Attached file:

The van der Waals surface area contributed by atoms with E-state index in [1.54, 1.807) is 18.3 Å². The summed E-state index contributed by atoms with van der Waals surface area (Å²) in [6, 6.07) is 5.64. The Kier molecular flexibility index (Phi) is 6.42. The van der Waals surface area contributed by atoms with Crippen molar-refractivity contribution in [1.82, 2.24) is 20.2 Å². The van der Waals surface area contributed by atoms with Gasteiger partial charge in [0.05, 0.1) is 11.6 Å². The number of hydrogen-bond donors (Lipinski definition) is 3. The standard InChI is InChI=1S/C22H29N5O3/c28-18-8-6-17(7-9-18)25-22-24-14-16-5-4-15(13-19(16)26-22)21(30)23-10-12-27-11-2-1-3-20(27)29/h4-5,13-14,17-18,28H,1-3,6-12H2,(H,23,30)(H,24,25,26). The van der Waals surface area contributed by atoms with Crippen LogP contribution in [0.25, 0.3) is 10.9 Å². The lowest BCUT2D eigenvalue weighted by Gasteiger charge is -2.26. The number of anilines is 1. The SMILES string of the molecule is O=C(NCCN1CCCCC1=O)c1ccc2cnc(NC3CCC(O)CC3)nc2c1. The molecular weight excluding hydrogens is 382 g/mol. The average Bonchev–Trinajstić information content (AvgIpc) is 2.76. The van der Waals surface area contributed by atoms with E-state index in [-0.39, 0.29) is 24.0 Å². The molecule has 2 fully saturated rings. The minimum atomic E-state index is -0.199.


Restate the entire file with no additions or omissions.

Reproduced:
The van der Waals surface area contributed by atoms with E-state index in [1.54, 1.807) is 18.3 Å². The summed E-state index contributed by atoms with van der Waals surface area (Å²) in [6, 6.07) is 5.64. The Kier molecular flexibility index (Phi) is 6.42. The van der Waals surface area contributed by atoms with Crippen molar-refractivity contribution in [1.82, 2.24) is 20.2 Å². The van der Waals surface area contributed by atoms with Gasteiger partial charge in [0.05, 0.1) is 11.6 Å². The number of hydrogen-bond donors (Lipinski definition) is 3. The standard InChI is InChI=1S/C22H29N5O3/c28-18-8-6-17(7-9-18)25-22-24-14-16-5-4-15(13-19(16)26-22)21(30)23-10-12-27-11-2-1-3-20(27)29/h4-5,13-14,17-18,28H,1-3,6-12H2,(H,23,30)(H,24,25,26). The van der Waals surface area contributed by atoms with Crippen LogP contribution in [0.25, 0.3) is 10.9 Å². The lowest BCUT2D eigenvalue weighted by Gasteiger charge is -2.26. The number of anilines is 1. The SMILES string of the molecule is O=C(NCCN1CCCCC1=O)c1ccc2cnc(NC3CCC(O)CC3)nc2c1. The molecular weight excluding hydrogens is 382 g/mol. The average Bonchev–Trinajstić information content (AvgIpc) is 2.76. The van der Waals surface area contributed by atoms with E-state index in [-0.39, 0.29) is 24.0 Å². The molecule has 2 fully saturated rings. The minimum atomic E-state index is -0.199.